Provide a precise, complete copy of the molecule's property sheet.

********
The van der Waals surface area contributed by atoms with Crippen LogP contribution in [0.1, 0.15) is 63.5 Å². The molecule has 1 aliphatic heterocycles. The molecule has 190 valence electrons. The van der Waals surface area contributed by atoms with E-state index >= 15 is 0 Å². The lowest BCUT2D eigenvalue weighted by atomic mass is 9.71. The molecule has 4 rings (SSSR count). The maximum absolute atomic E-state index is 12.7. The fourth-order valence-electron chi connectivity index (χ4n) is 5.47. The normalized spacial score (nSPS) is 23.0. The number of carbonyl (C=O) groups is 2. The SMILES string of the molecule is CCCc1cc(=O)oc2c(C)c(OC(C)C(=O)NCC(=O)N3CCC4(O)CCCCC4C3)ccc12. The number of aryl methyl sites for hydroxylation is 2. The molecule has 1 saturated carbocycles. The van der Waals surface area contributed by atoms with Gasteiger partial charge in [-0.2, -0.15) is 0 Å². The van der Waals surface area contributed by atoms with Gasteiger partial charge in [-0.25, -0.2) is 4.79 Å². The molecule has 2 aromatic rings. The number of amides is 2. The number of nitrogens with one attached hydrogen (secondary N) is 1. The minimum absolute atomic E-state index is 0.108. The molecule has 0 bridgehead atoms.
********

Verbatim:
The van der Waals surface area contributed by atoms with Crippen LogP contribution in [0.1, 0.15) is 63.5 Å². The molecule has 1 aliphatic heterocycles. The molecule has 190 valence electrons. The van der Waals surface area contributed by atoms with E-state index >= 15 is 0 Å². The lowest BCUT2D eigenvalue weighted by atomic mass is 9.71. The molecule has 4 rings (SSSR count). The maximum absolute atomic E-state index is 12.7. The fourth-order valence-electron chi connectivity index (χ4n) is 5.47. The normalized spacial score (nSPS) is 23.0. The number of carbonyl (C=O) groups is 2. The SMILES string of the molecule is CCCc1cc(=O)oc2c(C)c(OC(C)C(=O)NCC(=O)N3CCC4(O)CCCCC4C3)ccc12. The number of aryl methyl sites for hydroxylation is 2. The molecule has 1 saturated carbocycles. The van der Waals surface area contributed by atoms with Gasteiger partial charge in [-0.2, -0.15) is 0 Å². The van der Waals surface area contributed by atoms with Gasteiger partial charge in [-0.25, -0.2) is 4.79 Å². The molecule has 2 aromatic rings. The number of amides is 2. The number of nitrogens with one attached hydrogen (secondary N) is 1. The minimum absolute atomic E-state index is 0.108. The molecule has 0 bridgehead atoms.